Small businesses may be making great contributions to the U.S. economy, but their financial health is in critical condition. According to a 2016 JPMorgan Chase Institute study, most small businesses only have 27 days’ worth of money on hand to cover expenses if inflows stopped. Essentially, this means that many small businesses are operating on a month-to-month basis and doing their very best to continue growing their business while building up their cash reserves.
What can they do to better this situation? More often than not, entrepreneurs who want to save money are told to penny pinch their way to financial freedom. This means maintaining a strict financial diet for professional and personal spending alike, DIY-ing as much of their workload as they can instead of outsourcing or hiring new employees, and calculating every receipt received within a 30- to-31-day timespan to evaluate the month’s spending performance. There’s nothing wrong with the penny-pinching approach either… But it does take a lot of resourcefulness since you’ll likely be pinching those pennies for months – maybe even years – to come.
Not sure if this approach is the right one for you? Here are some often overlooked ways you can build your savings without making too many sacrifices on yourself or your business.
Reevaluate your financial projections
How much should you be saving each month so you’re living month to month with your business? Or better question — how much can you actually save each month? If you don’t know, it’s time to reevaluate the financial projections of your business plan. You likely established this section early on with estimates of your cash flow or maybe even a look at the flow when it was higher in the beginning than it is now. Review your current cash flow, along with the sections that tie in with your profit and loss and expenses budget to get a feel for how much you can begin saving up.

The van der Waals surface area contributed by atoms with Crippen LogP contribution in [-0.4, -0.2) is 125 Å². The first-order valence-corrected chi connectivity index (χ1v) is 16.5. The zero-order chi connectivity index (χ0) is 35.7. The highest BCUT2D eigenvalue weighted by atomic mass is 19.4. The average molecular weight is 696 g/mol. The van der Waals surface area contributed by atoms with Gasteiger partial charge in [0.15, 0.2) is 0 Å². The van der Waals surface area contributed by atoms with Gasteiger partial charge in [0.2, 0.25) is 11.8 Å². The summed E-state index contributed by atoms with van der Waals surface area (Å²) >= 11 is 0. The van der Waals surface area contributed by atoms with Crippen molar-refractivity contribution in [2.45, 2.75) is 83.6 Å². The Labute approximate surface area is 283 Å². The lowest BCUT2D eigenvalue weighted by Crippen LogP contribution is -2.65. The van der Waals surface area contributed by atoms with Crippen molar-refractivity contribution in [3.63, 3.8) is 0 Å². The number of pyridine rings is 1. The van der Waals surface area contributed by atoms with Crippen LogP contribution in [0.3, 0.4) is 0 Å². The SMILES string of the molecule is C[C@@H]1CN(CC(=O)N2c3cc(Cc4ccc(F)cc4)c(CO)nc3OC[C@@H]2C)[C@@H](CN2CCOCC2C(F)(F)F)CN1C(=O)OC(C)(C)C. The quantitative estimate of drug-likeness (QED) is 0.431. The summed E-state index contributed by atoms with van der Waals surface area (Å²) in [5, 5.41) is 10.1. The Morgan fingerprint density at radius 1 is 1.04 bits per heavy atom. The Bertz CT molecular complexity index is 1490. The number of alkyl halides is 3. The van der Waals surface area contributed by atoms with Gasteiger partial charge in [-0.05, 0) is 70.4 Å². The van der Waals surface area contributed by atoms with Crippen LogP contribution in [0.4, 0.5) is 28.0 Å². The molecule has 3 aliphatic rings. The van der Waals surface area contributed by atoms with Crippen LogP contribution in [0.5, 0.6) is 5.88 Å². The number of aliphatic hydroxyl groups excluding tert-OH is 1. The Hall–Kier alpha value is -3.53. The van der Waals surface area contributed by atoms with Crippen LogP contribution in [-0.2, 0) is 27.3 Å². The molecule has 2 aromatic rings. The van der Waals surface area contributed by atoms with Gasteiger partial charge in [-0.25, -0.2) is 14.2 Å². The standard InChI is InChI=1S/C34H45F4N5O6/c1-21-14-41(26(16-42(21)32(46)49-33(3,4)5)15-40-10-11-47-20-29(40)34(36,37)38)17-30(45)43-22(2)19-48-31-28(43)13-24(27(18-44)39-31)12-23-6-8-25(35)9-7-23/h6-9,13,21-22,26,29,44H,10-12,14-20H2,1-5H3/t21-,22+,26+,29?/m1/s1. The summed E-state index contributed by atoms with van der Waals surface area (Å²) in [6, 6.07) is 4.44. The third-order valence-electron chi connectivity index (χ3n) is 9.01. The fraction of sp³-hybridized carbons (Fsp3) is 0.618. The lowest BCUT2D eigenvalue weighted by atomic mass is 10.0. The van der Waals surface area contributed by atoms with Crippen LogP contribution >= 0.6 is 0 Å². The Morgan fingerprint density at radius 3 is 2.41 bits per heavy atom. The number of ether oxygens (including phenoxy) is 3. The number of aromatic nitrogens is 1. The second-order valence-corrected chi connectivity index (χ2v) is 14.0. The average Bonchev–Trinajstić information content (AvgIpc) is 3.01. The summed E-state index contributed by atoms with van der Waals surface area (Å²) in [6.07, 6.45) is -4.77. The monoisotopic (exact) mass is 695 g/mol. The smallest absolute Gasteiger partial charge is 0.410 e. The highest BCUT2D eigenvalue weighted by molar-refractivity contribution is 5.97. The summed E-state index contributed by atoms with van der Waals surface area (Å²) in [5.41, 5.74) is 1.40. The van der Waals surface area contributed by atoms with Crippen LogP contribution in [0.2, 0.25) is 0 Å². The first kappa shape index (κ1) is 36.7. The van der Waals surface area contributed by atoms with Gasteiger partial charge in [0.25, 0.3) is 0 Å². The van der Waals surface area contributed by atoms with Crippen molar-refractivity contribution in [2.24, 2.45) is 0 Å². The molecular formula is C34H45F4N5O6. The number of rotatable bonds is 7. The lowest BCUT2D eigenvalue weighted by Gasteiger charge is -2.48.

Track your write-offs
Consider all of the “ordinary and necessary” expenses your business has for a moment. These may include business insurance, and office expenses like cleaning maintenance, travel, and office supplies you use and replace. These are all eligible for write-offs during tax season and should be tracked accordingly. Even as tax season winds up for this year, it’s a good idea to start tracking these expenses now for next year. Just keep in mind that not every expense qualifies as a deductible one, so be sure to check in with the IRS on a regular basis to see what does and doesn’t.
Cross-train your employees
For many startups, running a lean business means having an even leaner staff where everybody wears a lot of hats. Instead of hiring tons of employees to each do specific duties, cross-train your existing employees so that they can do more than one thing at your office. This is especially helpful during times of illness or vacation in the office so that your team can step up and help one another out.
Take events and outings with partners and employees in-house
Taking partners out to lunches or meeting up for Starbucks gets expensive quickly. And taking employees out for companywide events like retreats or happy hours also gets — you guessed it — expensive quickly. What’s a small business owner to do when they don’t want to pinch to the last penny, but also want to impress potential partners and keep office morale boosted? Bring the fun in-house! Host creative team-building exercises for your staff that involve training and learning, and then invite partners over for coffee so they can check out your space and get a feel for what you do.
NOTE: This guest blog post was originally authored by Deborah Sweeney and is published with permission. Deborah Sweeney is the CEO of MyCorporation.com, which provides online legal filing services for entrepreneurs and businesses, startup bundles that include corporation and LLC formation, registered agent services, DBAs, and trademark and copyright filing services. You can find MyCorporation on Twitter at @MyCorporation and Deborah at @deborahsweeney.